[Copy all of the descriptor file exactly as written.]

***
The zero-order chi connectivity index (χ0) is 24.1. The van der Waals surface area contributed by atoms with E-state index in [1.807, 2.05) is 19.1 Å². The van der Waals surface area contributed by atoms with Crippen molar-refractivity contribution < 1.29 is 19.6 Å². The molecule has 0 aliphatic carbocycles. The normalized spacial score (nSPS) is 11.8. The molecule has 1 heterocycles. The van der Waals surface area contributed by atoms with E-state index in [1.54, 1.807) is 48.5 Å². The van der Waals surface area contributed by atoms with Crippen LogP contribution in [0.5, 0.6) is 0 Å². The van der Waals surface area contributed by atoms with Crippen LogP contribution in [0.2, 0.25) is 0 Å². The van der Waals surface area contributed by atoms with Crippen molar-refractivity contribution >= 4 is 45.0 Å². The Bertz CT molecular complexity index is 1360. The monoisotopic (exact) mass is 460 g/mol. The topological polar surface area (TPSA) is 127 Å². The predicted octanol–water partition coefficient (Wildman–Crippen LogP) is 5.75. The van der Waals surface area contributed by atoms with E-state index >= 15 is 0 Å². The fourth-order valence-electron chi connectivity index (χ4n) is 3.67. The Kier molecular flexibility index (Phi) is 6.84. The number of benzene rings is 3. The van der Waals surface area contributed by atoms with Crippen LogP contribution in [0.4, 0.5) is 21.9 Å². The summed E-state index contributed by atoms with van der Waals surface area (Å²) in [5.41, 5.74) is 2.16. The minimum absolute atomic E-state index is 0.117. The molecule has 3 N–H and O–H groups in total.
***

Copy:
The zero-order chi connectivity index (χ0) is 24.1. The van der Waals surface area contributed by atoms with E-state index in [1.807, 2.05) is 19.1 Å². The van der Waals surface area contributed by atoms with Crippen molar-refractivity contribution < 1.29 is 19.6 Å². The molecule has 0 aliphatic carbocycles. The normalized spacial score (nSPS) is 11.8. The molecule has 1 heterocycles. The van der Waals surface area contributed by atoms with E-state index in [1.54, 1.807) is 48.5 Å². The van der Waals surface area contributed by atoms with Crippen LogP contribution in [0.5, 0.6) is 0 Å². The van der Waals surface area contributed by atoms with Crippen LogP contribution in [0.2, 0.25) is 0 Å². The van der Waals surface area contributed by atoms with Crippen molar-refractivity contribution >= 4 is 45.0 Å². The Bertz CT molecular complexity index is 1360. The monoisotopic (exact) mass is 460 g/mol. The topological polar surface area (TPSA) is 127 Å². The predicted octanol–water partition coefficient (Wildman–Crippen LogP) is 5.75. The van der Waals surface area contributed by atoms with E-state index >= 15 is 0 Å². The fourth-order valence-electron chi connectivity index (χ4n) is 3.67. The Kier molecular flexibility index (Phi) is 6.84. The number of benzene rings is 3. The van der Waals surface area contributed by atoms with Crippen LogP contribution in [0.4, 0.5) is 21.9 Å². The summed E-state index contributed by atoms with van der Waals surface area (Å²) in [5.41, 5.74) is 2.16. The minimum absolute atomic E-state index is 0.117. The molecule has 3 N–H and O–H groups in total.